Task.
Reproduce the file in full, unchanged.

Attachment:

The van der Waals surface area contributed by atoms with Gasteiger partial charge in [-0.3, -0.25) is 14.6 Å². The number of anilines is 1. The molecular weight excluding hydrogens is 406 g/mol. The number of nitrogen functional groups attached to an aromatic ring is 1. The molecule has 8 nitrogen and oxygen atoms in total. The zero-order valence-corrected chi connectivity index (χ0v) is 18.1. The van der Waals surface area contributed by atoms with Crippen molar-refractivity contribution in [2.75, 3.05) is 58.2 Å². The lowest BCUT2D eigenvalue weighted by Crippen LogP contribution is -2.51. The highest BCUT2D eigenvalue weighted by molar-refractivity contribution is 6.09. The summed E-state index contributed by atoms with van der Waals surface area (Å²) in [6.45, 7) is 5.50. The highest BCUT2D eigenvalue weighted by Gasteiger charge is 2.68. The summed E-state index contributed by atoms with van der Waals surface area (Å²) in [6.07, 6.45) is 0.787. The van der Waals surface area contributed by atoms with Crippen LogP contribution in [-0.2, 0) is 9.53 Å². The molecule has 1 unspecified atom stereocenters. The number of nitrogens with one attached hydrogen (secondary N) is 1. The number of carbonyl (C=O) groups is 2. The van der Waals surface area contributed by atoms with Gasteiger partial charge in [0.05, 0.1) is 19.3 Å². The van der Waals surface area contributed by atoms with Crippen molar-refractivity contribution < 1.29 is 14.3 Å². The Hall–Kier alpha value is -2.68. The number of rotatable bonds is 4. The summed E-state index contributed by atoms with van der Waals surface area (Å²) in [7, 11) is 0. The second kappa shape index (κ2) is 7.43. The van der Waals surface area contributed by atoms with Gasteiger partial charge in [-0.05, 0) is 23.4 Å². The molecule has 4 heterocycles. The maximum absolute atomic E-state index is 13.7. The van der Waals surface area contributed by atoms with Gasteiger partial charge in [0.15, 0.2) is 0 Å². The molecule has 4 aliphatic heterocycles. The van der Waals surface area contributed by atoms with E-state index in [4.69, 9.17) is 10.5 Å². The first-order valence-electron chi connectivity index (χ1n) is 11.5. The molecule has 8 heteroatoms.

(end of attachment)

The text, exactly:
The van der Waals surface area contributed by atoms with Gasteiger partial charge in [-0.3, -0.25) is 14.6 Å². The number of anilines is 1. The molecular weight excluding hydrogens is 406 g/mol. The number of nitrogen functional groups attached to an aromatic ring is 1. The molecule has 8 nitrogen and oxygen atoms in total. The zero-order valence-corrected chi connectivity index (χ0v) is 18.1. The van der Waals surface area contributed by atoms with Crippen molar-refractivity contribution in [2.75, 3.05) is 58.2 Å². The lowest BCUT2D eigenvalue weighted by Crippen LogP contribution is -2.51. The highest BCUT2D eigenvalue weighted by molar-refractivity contribution is 6.09. The summed E-state index contributed by atoms with van der Waals surface area (Å²) in [6.45, 7) is 5.50. The highest BCUT2D eigenvalue weighted by Gasteiger charge is 2.68. The summed E-state index contributed by atoms with van der Waals surface area (Å²) in [6.07, 6.45) is 0.787. The van der Waals surface area contributed by atoms with Crippen LogP contribution in [-0.2, 0) is 9.53 Å². The molecule has 1 unspecified atom stereocenters. The number of nitrogens with one attached hydrogen (secondary N) is 1. The number of carbonyl (C=O) groups is 2. The van der Waals surface area contributed by atoms with Gasteiger partial charge in [0.05, 0.1) is 19.3 Å². The van der Waals surface area contributed by atoms with Crippen molar-refractivity contribution < 1.29 is 14.3 Å². The Hall–Kier alpha value is -2.68. The number of rotatable bonds is 4. The summed E-state index contributed by atoms with van der Waals surface area (Å²) in [7, 11) is 0. The second kappa shape index (κ2) is 7.43. The van der Waals surface area contributed by atoms with Gasteiger partial charge in [-0.05, 0) is 23.4 Å². The molecule has 4 heterocycles. The maximum absolute atomic E-state index is 13.7. The van der Waals surface area contributed by atoms with Gasteiger partial charge in [0.15, 0.2) is 0 Å². The molecule has 4 aliphatic heterocycles. The van der Waals surface area contributed by atoms with E-state index in [4.69, 9.17) is 10.5 Å². The first-order valence-electron chi connectivity index (χ1n) is 11.5. The molecule has 8 heteroatoms.